The next stop was the church called Pater Noster (or Eleona), which houses the never-completed shrine to the Lord’s Prayer during the reconstruction in the 1920s. It remains open air. But the real beauty is in the 127 different mosaics spelling out the Lord’s Prayer in different languages. This site also commemorates where Jesus taught the disciples about the end of time.

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Entrance into the Pater Noster complex.

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The walkways around the complex were lined with beautiful gardens.

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Map of the complex.

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The simple altar in the main sanctuary.

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A copy of the Rublev icon of the Trinity.

From there we continued on foot to Bethpage Church which represents Jesus’ triumphal entry. Even though he entered Jerusalem on a donkey, his supporters treated him like royalty. Bethpage is a place of friendships and relationships to Jesus. We learned that this is a place rarely frequented by pilgrimage tour leaders.

The sign for Bethphage Church where Jesus mounted the donkey for his entrance into Jerusalem.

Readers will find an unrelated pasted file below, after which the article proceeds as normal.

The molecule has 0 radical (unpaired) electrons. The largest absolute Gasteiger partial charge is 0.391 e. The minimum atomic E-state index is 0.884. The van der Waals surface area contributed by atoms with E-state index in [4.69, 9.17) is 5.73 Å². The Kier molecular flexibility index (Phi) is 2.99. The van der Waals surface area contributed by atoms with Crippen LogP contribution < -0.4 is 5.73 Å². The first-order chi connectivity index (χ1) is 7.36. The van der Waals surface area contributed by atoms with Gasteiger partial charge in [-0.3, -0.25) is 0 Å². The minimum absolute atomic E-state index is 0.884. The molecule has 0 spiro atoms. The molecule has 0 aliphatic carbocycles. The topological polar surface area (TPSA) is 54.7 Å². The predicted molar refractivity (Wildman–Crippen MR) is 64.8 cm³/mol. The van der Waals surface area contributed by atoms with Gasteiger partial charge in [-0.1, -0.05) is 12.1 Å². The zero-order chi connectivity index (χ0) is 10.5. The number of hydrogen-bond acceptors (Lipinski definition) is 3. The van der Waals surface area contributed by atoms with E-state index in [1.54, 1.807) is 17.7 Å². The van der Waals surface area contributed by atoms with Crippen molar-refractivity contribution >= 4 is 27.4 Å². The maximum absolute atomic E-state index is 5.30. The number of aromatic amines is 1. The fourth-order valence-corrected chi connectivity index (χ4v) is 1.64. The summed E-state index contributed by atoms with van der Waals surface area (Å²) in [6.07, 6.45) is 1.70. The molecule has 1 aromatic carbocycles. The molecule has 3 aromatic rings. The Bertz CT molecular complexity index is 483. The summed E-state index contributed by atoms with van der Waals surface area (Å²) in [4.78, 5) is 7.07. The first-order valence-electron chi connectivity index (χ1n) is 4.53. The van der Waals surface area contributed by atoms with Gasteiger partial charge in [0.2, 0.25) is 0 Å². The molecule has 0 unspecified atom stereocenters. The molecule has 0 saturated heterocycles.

The sign for Bethphage Church where Jesus mounted the donkey for his entrance into Jerusalem.

The entrance into Bethphage Church area.

The entrance into Bethphage Church area.

The front entrance into the church proper.

The front entrance into the church proper.

The mural above the altar in the sanctuary depicting Jesus' entrance into the city.

The mural above the altar in the sanctuary depicting Jesus’ entrance into the city.

The stone which tradition says Jesus used to mount the donkey.

The stone which tradition says Jesus used to mount the donkey.

Another side of the stone.

Another side of the stone.

Another side of the stone.

Another side of the stone.

A panoramic view of the church...the walls are covered in etched depictions of the story of Jesus on Palm Sunday.

A panoramic view of the church…the walls are covered in etched depictions of the story of Jesus on Palm Sunday.

A metal relief depicting Jesus riding the donkey.

A metal relief depicting Jesus riding the donkey.

We continued our downhill walk (in the hot dry weather) to Dominus Flevit … where Jesus wept. It was built by the Franciscans in 1955 over a Byzantine monastery; it is modern church that powerfully evokes that moment when Jesus began to weep for Jerusalem as recorded in Luke 19:41-44.

Our view of the Old City on our walk down the Mount of Olives.